Amelia Earhart, age 26, before she became famous.


Gervais-Irene & Amelia
Two photos superimposed.

How it began: In 1965 at a gathering of well-known retired pilots in the East Hamptons of Long Island, New York, a World War Two, Korean War, and Vietnam War veteran, USAF Major Joe Gervais (Ret.) met one of the three different women who were historically attributed to the same identity of 'Irene nee O'Crowley Craigmile Heller Bolam.' The 'Irene' he met is labeled in Beyond 37's study as 'the Gervais-Irene.' The study revealed how the Gervais-Irene appeared nowhere identified as 'Irene' prior to the 1940s. Contrary to what became the assumed public opinion that all questions had been answered about it, official history and both Amelia's and the original Irene's families avoided seriously addressing the controversy Major Gervais recognized, leaving the question of the Gervais-Irene's former identity to authoritatively remain unanswered. 

WWII hero & retired USAF Major Joe Gervais...
...in 1983 on his way to Howland Island. Amelia never made there in 1937.

Above: Retired USAF Major, Joe Gervais (1924-2005). For years he doggedly investigated the background of the Irene he met and photographed in 1965. Against a barrage of less-informed naysayers and unforgiving public scrutiny, he always avowed she had previously been known as Amelia Earhart.
Below: The jacket flap text rom the 1970 book, Amelia Earhart Lives by Joe Klaas.


Below: Some post-loss words and thoughts expressed by George Putnam and Jackie Cochran. 

George Palmer Putnam 'discovered' Amelia in 1928.
After they wed in 1931, he served as Amelia's promoter and manager until 1937. (See excerpt, right.)

George Palmer Putnam:
"Is there any way of ascertaining what the Japanese are actually doing? Especially as regards a real search of the eastern fringe of the Marshall Islands? That is one of the most fruitful possible locations for wreckage." Excerpt from a 7/31/37 George Palmer Putnam note to White House Attorney, Marvin Mcintyre, four weeks after Amelia was reported missing.
Jackie Cochran:
During the year before Amelia vanished, Jackie Cochran (shown on the right with Amelia) recalled of that time period, "I was closer to Amelia than anyone else, even her husband, George Putnam." The quote was taken from Jackie Cochran's 1987 autobiography by Maryann Bucknum Brinley, and was telling of the growing trouble signs in Amelia's marriage. Jackie Cochran replaced Amelia as 'the most famous female pilot' in the United States after 1937. She too befriended First Lady Eleanor Roosevelt, headed up the WASP (Woman's Air Service Pilots) contingency during World War Two, and with the help of her good friend, Chuck Yeager she became the first woman to break the sound barrier. Jackie had married multi-millionaire, Floyd Odlum who helped with the enormous cost of Amelia's last flight. Amelia dedicated her final book, Last Flight to Floyd as a thank you. Jackie Cochran was also instrumental in getting Eisenhower elected President, and Ike and Mamie often stayed with Jackie and Floyd in Indio in the 1960s. Curiously, in the 1970s, at a function honoring heroic female pilots of the past, when Amelia Earhart's name was mentioned Jackie Cochran audibly acknowledged that Amelia would 'never show her face here after what she did,' indicating her awareness of something patriotically awry Amelia became caught up with after she went missing in 1937, and 'present tense' hinting of her continued existence as well.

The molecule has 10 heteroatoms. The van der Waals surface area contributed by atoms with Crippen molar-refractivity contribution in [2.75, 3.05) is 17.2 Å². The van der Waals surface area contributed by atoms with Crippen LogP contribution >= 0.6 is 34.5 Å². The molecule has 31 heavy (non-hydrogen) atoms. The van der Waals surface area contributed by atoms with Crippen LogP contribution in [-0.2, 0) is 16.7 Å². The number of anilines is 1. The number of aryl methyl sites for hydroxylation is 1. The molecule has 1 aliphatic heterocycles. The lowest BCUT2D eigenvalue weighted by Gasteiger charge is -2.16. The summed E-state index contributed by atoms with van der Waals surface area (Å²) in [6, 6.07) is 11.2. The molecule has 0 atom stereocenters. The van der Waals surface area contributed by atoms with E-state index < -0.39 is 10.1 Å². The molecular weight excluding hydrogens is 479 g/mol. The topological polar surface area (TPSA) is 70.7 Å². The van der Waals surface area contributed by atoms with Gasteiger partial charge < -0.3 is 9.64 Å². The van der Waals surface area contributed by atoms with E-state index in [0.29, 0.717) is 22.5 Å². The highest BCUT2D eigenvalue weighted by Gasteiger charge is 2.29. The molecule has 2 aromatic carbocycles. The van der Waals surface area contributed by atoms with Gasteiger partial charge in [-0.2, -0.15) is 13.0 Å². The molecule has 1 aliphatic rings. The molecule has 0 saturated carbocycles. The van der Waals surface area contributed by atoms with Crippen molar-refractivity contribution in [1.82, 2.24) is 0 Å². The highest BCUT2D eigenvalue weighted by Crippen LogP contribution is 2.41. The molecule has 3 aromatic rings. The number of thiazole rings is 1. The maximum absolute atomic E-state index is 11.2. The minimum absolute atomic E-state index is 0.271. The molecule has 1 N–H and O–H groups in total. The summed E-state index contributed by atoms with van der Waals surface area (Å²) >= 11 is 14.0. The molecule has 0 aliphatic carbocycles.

Amelia with Jackie Cochran, 1937
Shown at the Odlum-Cochran ranch near Indio, CA where Amelia 'often visited alone.'

Can a person change over time, to a point where they're no longer recognizable for who they used to be? Consider the following:

"We fancy ourselves as concrete things, something with boundaries, unchanging, and when we have occasion to refer to ourselves or examine ourselves introspectively, we believe we know what we refer to and are adamant in our avowal of self. The truth is we neither know ourselves nor are we the same from one moment in our lives to the next. If we think of ourselves as bodies, our changing self becomes apparent. It is nearly impossible even for families to recognize a loved one after thirty years of absence, so greatly has the self altered. And a little reflection upon the changing quality of consciousness is sure to give us some insight into the numberless selves our surface minds and egos have become since first appearing in the world." Uell Stanley Andersen (1917-1986)